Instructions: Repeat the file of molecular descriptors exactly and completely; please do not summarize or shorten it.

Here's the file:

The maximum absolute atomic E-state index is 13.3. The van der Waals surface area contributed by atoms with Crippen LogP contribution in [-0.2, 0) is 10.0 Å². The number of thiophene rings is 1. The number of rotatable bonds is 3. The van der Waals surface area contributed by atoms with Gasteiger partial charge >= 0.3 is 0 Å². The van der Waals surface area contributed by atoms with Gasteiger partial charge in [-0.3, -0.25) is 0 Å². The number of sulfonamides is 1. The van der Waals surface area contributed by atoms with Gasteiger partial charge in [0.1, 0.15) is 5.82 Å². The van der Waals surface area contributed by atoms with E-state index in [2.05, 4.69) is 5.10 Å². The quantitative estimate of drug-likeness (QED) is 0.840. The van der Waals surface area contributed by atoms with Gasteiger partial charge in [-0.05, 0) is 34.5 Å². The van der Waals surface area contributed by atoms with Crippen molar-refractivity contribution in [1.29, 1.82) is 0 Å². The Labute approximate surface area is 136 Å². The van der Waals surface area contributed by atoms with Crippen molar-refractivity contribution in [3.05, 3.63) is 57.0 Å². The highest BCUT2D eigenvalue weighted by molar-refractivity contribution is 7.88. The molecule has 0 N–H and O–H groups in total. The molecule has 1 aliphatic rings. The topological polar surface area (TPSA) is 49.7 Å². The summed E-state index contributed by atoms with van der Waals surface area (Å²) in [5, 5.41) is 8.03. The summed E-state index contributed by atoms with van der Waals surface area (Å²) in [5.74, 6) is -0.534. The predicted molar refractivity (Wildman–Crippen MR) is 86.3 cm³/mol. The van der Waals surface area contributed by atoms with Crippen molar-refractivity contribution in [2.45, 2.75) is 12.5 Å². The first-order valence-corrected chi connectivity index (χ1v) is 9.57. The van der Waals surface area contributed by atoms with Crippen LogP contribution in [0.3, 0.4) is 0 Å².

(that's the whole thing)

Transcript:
The maximum absolute atomic E-state index is 13.3. The van der Waals surface area contributed by atoms with Crippen LogP contribution in [-0.2, 0) is 10.0 Å². The number of thiophene rings is 1. The number of rotatable bonds is 3. The van der Waals surface area contributed by atoms with Gasteiger partial charge >= 0.3 is 0 Å². The van der Waals surface area contributed by atoms with Gasteiger partial charge in [-0.3, -0.25) is 0 Å². The number of sulfonamides is 1. The van der Waals surface area contributed by atoms with Gasteiger partial charge in [0.1, 0.15) is 5.82 Å². The van der Waals surface area contributed by atoms with E-state index in [2.05, 4.69) is 5.10 Å². The quantitative estimate of drug-likeness (QED) is 0.840. The van der Waals surface area contributed by atoms with Gasteiger partial charge in [-0.05, 0) is 34.5 Å². The van der Waals surface area contributed by atoms with Crippen molar-refractivity contribution in [1.29, 1.82) is 0 Å². The Labute approximate surface area is 136 Å². The van der Waals surface area contributed by atoms with Crippen molar-refractivity contribution in [3.05, 3.63) is 57.0 Å². The highest BCUT2D eigenvalue weighted by molar-refractivity contribution is 7.88. The molecule has 0 N–H and O–H groups in total. The molecule has 1 aliphatic rings. The topological polar surface area (TPSA) is 49.7 Å². The summed E-state index contributed by atoms with van der Waals surface area (Å²) in [5, 5.41) is 8.03. The summed E-state index contributed by atoms with van der Waals surface area (Å²) in [5.74, 6) is -0.534. The predicted molar refractivity (Wildman–Crippen MR) is 86.3 cm³/mol. The van der Waals surface area contributed by atoms with Crippen molar-refractivity contribution in [2.45, 2.75) is 12.5 Å². The first-order valence-corrected chi connectivity index (χ1v) is 9.57. The van der Waals surface area contributed by atoms with Crippen LogP contribution in [0.3, 0.4) is 0 Å².